Here at the HTF, we've extensively discussed OAR. As many of you know, I am pretty devout about "NO OAR = NO SALE!".
Kung Fu S1 will not be OAR. When I first posted that this was coming to DVD - back in June! - I explained that this made-for-broadcast-TV show from long before the HDTV era is being reformatted for 16x9 widescreen. I tried to put a positive-sounding spin on it at the time, even though that's not the way I felt:
|We found out that one of the reasons this was chosen for DVD release is because the show is already being remastered for high-definition by another division, and a DVD set was the logical way to take advantage of the new transfer. As a result, fans of the show with widescreen televisions will be able to take advantage of a 16x9 anamorphic widescreen image on this DVD release (Warner will have to shave a bit off the top and bottom of the image to make it fit).|
When I posted my news today, I made sure that OAR advocates would be aware that this release is not OAR. I was also faced with the problem that many of our readers won't be familiar with the entire OAR/MAR controversy, so I put in a great deal of wording that explained the situation.
THAT explanation is what I want some HTF input about. I'll point out that Hundreds of people have already read that news item, but I would still appreciate feedback from this group about whether or not I got this info correct:
|Aspect ratios are a tricky business, and one that's come more and more into public awareness in the DVD era. In short, you need to know that the vast majority of items that were lensed for TV viewing prior to the mid-90's are shot in a square, as are almost all films shot prior to the mid-50's. In order to fit those items into a rectangle, like a 16x9 widescreen set, and still take up the entire screen without stretching or zooming, then the picture must have the top and bottom strips shaved off, losing valuable picture. There are very few instances of this situation yet, though. It appears that Kung Fu - The 1st Season will be among those examples.|
A more common example of aspect ratio adjustment is when a motion picture - such as Star Wars, for example - is filmed with intention to be shown on a rectangular cinema screen, but then has strips of the picture eliminated on the left and the right sides to make the show fit on a "standard" square television. This process is commonly known as pan-and-scan, and you can read more about that loss of picture (and its remedies) at The Widescreen Advocate website. This is a different form of cropping than will be seen with Kung Fu, but related...it's just on the sides, where Kung Fu's will be on the upper and lower sections.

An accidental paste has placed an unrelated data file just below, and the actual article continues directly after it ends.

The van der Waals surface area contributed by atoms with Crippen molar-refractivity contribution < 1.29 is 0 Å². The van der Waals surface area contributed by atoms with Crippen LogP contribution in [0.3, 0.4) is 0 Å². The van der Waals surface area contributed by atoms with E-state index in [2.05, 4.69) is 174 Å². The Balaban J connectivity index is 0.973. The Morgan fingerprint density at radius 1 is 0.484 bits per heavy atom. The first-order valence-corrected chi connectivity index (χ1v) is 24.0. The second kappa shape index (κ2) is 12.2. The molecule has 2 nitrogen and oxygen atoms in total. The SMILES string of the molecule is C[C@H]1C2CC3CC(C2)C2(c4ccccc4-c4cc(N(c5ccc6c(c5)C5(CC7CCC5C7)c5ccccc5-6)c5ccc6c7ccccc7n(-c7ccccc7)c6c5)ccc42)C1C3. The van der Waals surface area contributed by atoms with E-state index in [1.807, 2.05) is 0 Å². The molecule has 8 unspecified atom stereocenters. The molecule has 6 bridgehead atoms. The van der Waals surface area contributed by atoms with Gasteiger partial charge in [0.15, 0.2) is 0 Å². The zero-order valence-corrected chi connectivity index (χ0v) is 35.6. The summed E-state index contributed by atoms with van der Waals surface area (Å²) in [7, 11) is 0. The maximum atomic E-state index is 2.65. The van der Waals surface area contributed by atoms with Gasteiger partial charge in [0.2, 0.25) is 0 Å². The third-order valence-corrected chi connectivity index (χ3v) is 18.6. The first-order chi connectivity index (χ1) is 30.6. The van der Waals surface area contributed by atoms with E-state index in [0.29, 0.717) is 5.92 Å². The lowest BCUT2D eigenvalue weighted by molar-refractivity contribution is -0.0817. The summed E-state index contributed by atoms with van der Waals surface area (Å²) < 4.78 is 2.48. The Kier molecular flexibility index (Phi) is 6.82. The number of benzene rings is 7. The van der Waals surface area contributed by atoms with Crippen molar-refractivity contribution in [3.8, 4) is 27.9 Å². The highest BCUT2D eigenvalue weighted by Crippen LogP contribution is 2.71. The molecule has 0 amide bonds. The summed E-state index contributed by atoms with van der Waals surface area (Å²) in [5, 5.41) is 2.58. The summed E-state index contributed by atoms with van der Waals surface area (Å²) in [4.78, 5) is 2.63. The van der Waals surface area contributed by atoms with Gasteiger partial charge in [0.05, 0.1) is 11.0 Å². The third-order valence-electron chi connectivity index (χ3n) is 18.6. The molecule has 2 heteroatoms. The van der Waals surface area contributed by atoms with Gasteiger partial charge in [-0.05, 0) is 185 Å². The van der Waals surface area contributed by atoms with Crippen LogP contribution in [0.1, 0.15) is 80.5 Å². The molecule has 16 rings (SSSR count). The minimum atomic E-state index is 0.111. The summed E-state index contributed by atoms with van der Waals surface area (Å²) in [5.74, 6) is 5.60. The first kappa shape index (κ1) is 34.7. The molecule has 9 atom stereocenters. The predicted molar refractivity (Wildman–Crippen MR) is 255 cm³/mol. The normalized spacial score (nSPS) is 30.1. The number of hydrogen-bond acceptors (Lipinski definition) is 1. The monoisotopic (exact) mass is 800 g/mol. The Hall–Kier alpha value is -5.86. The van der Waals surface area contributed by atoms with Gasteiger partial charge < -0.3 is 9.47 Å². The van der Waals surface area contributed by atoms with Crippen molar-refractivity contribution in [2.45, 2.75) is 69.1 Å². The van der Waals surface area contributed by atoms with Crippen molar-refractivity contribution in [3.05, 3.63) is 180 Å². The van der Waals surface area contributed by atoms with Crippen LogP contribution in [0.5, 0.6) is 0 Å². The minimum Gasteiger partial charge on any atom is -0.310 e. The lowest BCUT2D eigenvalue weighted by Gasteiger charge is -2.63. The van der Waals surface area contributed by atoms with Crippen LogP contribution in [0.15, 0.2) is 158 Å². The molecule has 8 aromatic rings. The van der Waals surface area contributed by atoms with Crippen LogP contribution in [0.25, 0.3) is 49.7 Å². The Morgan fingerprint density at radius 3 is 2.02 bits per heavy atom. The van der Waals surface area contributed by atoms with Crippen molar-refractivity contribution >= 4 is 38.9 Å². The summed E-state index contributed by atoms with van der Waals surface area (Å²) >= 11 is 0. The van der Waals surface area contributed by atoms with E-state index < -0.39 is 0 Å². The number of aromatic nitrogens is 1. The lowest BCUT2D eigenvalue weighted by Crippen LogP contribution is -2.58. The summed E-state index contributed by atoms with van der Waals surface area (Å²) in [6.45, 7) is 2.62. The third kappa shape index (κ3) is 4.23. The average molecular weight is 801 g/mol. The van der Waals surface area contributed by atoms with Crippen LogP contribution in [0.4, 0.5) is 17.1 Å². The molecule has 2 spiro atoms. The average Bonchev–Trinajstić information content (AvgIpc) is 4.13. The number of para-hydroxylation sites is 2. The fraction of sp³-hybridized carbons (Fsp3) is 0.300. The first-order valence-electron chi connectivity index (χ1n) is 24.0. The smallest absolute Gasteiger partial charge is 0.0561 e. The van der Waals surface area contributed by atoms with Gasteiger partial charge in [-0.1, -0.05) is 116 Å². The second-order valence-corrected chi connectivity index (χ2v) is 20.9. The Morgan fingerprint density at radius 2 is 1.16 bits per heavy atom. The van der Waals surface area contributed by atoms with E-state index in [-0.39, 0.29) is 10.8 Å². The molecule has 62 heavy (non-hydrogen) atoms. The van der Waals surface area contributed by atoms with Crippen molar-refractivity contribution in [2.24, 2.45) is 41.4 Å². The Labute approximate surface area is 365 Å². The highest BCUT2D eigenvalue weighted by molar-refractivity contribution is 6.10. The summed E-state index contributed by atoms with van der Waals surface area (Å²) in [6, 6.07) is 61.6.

We won't delve too much more deeply into the great Aspect Ratio debate here; we just wanted to bring it up for those who get concerned about these things. Yet we wanted to explain enough of it for anyone who just doesn't understand why this matters to others. Newer filming techniques, such as "Super35" as an example, allow directors to attempt to compose their shots for both aspect ratios (full frame and widescreen) at the same time. Unfortunately, even the idea of composing for multiple aspect ratios can cause its own controversy in the process.
I hope that Josh Clinard has stopped by to read this. Frankly, Josh, I had to wrestle with whether or not to link to you in all of this. Because your site is the "Widescreen Advocate", and not the "OAR Advocate". It occurs to me that me linking to you causes my readers to ask themselves this question:
"I thought Lambert was saying that Kung Fu being in widescreen was bad...so why is he linking us to a site that says widescreen is better?"
I think, Josh, that at some point you may have to adjust things so that it addresses items made for 4x3, but cropped top-and-bottom on DVD to fit on 16x9 televisions. I can think of a few besides Kung Fu. Among them are V: The Final Battle, Super Speedway (made for IMAX), and both volumes of Queen's Greatest Video Hits (I may have the Queen titles off by a bit, buy y'all know which ones I mean). There are certainly other exmaples, but I can't think of them right now.
For those of you wondering if I will purchase this, no I won't. However, my wife is a GIANT fan of Kung Fu, and tells me that she'll be buying this regardless. So, fume though I might, yes this box set WILL be in my house.
I would like everyone's opinion on this. As thread-starter, I also reserve the right to ask for this thread to be closed if it gets out of hand...so let's play nice and keep the debate (if any) friendly.